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John Crook taking the lead on Green Gully

The following day we all went to Buachaille Etive Mor and looked at safe guiding practices on longer routes and with it transitions from short roping to shorter pitches, then on to longer pitches where appropriate. Routes climbed were North Buttress and Naismith’s Route, with myself guiding Adrian Nelhams and Matt Stygall on North Buttress. It was great to have both Adrian and Matt as my ‘clients’ for the day. They are both IFMGA guides and once again a huge amount of knowledge was passed on. All teams then looked at guiding in descent whilst coming down Curved Ridge.

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Buachille Etive Mor. Credit: Tim Neil

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Myself guiding North Buttress. Credit: Tim Neil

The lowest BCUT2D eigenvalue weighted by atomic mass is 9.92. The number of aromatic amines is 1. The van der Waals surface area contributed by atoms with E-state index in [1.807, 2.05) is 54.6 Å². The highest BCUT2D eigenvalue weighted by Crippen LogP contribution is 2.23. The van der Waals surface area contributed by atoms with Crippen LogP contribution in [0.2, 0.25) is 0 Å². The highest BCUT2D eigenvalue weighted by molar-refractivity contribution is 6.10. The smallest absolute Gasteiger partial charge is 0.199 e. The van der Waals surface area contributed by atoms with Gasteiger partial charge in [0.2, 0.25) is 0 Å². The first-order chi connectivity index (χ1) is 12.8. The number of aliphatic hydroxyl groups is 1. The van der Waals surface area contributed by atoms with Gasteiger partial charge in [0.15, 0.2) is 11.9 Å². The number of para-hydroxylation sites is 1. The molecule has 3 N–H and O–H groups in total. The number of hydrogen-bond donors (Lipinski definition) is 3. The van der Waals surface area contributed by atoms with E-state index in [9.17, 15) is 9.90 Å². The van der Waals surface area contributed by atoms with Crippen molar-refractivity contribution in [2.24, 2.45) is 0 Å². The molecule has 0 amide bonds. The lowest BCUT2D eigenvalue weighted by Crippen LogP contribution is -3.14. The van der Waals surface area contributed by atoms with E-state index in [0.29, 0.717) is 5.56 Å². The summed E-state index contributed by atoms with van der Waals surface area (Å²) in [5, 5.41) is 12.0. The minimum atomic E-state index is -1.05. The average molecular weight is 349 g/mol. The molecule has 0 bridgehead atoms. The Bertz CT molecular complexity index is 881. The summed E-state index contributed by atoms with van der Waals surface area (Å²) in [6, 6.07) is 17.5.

The second to last day was spent back up on Ben Nevis with a team ascent of Tower Ridge again looking at all aspects of suitable, safe guiding on a long ridge route like that. The temperature had risen a lot and so the mountain was thawing fast and a wet day on the hill ensued. It is always nice to do Tower Ridge again tho and the conditions up high were good and it was a very suitable objective taking into account our aims for the day and the conditions on the hill.

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Tower Gap. Credit: Tim Neil

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Looking across to the North Face if anybody is wondering how much ice there is left… Credit: Tim Neil